The pair asked for help getting guardianship, so they could take the children to the doctor and enroll them in school. CPS agreed to help.

Navin and his brother were assessed as safe by CPS pursuant to the Child Endangerment Risk Assessment Protocol. This decision was discussed with the investigation supervisor following the visit.

The next day, CPS spoke with a Lutheran Social Services of Illinois caseworker (LSSICW) who received a welfare referral for the family. The caseworker said they spoke with the parents about concerns regarding Navin, and was told Navin had issues with playing with feces and that Jones had not fully disclosed issues concerning Navin to CPS during the visit because she did not want to embarrass her son.

MARCH 2022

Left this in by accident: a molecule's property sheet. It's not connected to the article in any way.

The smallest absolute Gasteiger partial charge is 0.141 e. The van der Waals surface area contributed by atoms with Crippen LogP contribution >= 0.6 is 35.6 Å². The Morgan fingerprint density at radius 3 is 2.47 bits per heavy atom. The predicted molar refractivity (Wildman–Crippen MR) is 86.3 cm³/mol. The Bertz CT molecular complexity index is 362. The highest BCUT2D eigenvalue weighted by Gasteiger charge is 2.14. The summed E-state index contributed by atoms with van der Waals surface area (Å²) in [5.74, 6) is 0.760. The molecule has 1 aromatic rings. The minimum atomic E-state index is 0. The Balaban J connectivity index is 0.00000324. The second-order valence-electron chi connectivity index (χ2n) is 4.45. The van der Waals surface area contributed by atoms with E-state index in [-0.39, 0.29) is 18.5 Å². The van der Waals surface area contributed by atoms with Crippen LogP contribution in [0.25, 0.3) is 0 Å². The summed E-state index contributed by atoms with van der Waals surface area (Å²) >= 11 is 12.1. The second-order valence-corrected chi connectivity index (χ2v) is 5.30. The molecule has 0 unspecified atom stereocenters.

March 2, CPS spoke with the grandmother, who was frustrated that the police did not assist her in getting the children back when she tried in the fall of 2021. She said she did not want any relationship with her son, Walker, and stated she wanted nothing more to do with the family.

She said her son was not stable and cursed at Navin and the brother. CPS asked her to sign short-term guardianship paperwork. She agreed.

The next day, CPS spoke with Walker about the paperwork. He reported that his sons were doing well and was offered counseling services from CPS.

March 14, the grandmother signed the paperwork, and on March 29, it was sent to DCFS. CPS intended to have Jones and Walker sign the form as well.

Later that day, DCFS received a report Navin had been found unresponsive by his mother at their home. After calling 911 and being transported to the hospital, he was pronounced dead just before 8 p.m.

Police noted he had ligature marks, sores on his back, and that there were piles of urine-soaked sheets in his room.

At the time of his death, Navin weighed 38 pounds and was 72 degrees when he arrived at the hospital.

The full report can be read below: